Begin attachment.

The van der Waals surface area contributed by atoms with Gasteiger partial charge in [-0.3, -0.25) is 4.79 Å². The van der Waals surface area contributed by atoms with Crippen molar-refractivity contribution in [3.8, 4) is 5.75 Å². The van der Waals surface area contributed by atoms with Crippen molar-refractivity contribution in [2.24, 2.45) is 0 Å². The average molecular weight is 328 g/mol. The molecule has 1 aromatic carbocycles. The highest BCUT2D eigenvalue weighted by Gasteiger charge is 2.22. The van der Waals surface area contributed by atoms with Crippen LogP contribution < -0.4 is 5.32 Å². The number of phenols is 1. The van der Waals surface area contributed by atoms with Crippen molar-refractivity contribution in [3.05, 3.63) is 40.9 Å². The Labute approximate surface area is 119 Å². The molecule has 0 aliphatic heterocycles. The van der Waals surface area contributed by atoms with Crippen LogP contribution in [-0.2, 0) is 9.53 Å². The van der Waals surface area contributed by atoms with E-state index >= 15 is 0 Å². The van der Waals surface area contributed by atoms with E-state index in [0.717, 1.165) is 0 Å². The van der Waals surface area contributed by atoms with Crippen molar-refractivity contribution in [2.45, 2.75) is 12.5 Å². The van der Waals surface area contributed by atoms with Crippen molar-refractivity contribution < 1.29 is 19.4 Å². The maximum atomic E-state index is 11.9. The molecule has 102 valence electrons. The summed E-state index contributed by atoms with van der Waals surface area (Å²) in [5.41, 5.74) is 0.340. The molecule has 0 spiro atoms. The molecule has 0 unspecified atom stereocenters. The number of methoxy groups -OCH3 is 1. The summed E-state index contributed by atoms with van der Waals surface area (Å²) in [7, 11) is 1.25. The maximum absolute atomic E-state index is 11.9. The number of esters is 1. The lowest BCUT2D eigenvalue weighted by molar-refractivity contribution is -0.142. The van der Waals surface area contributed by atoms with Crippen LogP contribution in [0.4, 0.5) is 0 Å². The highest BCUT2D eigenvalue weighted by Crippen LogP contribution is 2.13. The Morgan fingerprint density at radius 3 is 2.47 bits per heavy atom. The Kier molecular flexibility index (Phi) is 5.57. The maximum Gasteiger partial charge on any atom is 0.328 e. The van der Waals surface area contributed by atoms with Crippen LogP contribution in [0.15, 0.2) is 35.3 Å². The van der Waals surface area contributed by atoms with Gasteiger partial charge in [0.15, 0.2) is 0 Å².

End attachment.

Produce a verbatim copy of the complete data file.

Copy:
The van der Waals surface area contributed by atoms with Gasteiger partial charge in [-0.3, -0.25) is 4.79 Å². The van der Waals surface area contributed by atoms with Crippen molar-refractivity contribution in [3.8, 4) is 5.75 Å². The van der Waals surface area contributed by atoms with Crippen molar-refractivity contribution in [2.24, 2.45) is 0 Å². The average molecular weight is 328 g/mol. The molecule has 1 aromatic carbocycles. The highest BCUT2D eigenvalue weighted by Gasteiger charge is 2.22. The van der Waals surface area contributed by atoms with Crippen LogP contribution < -0.4 is 5.32 Å². The number of phenols is 1. The van der Waals surface area contributed by atoms with Crippen molar-refractivity contribution in [3.05, 3.63) is 40.9 Å². The Labute approximate surface area is 119 Å². The molecule has 0 aliphatic heterocycles. The van der Waals surface area contributed by atoms with Crippen LogP contribution in [-0.2, 0) is 9.53 Å². The van der Waals surface area contributed by atoms with E-state index >= 15 is 0 Å². The van der Waals surface area contributed by atoms with E-state index in [0.717, 1.165) is 0 Å². The van der Waals surface area contributed by atoms with Crippen molar-refractivity contribution in [2.45, 2.75) is 12.5 Å². The van der Waals surface area contributed by atoms with Crippen molar-refractivity contribution < 1.29 is 19.4 Å². The maximum atomic E-state index is 11.9. The molecule has 102 valence electrons. The summed E-state index contributed by atoms with van der Waals surface area (Å²) in [5.41, 5.74) is 0.340. The molecule has 0 spiro atoms. The molecule has 0 unspecified atom stereocenters. The number of methoxy groups -OCH3 is 1. The summed E-state index contributed by atoms with van der Waals surface area (Å²) in [7, 11) is 1.25. The maximum absolute atomic E-state index is 11.9. The number of esters is 1. The lowest BCUT2D eigenvalue weighted by molar-refractivity contribution is -0.142. The van der Waals surface area contributed by atoms with Crippen LogP contribution in [0.4, 0.5) is 0 Å². The highest BCUT2D eigenvalue weighted by Crippen LogP contribution is 2.13. The Morgan fingerprint density at radius 3 is 2.47 bits per heavy atom. The Kier molecular flexibility index (Phi) is 5.57. The maximum Gasteiger partial charge on any atom is 0.328 e. The van der Waals surface area contributed by atoms with Crippen LogP contribution in [0.15, 0.2) is 35.3 Å². The van der Waals surface area contributed by atoms with Gasteiger partial charge in [0.15, 0.2) is 0 Å².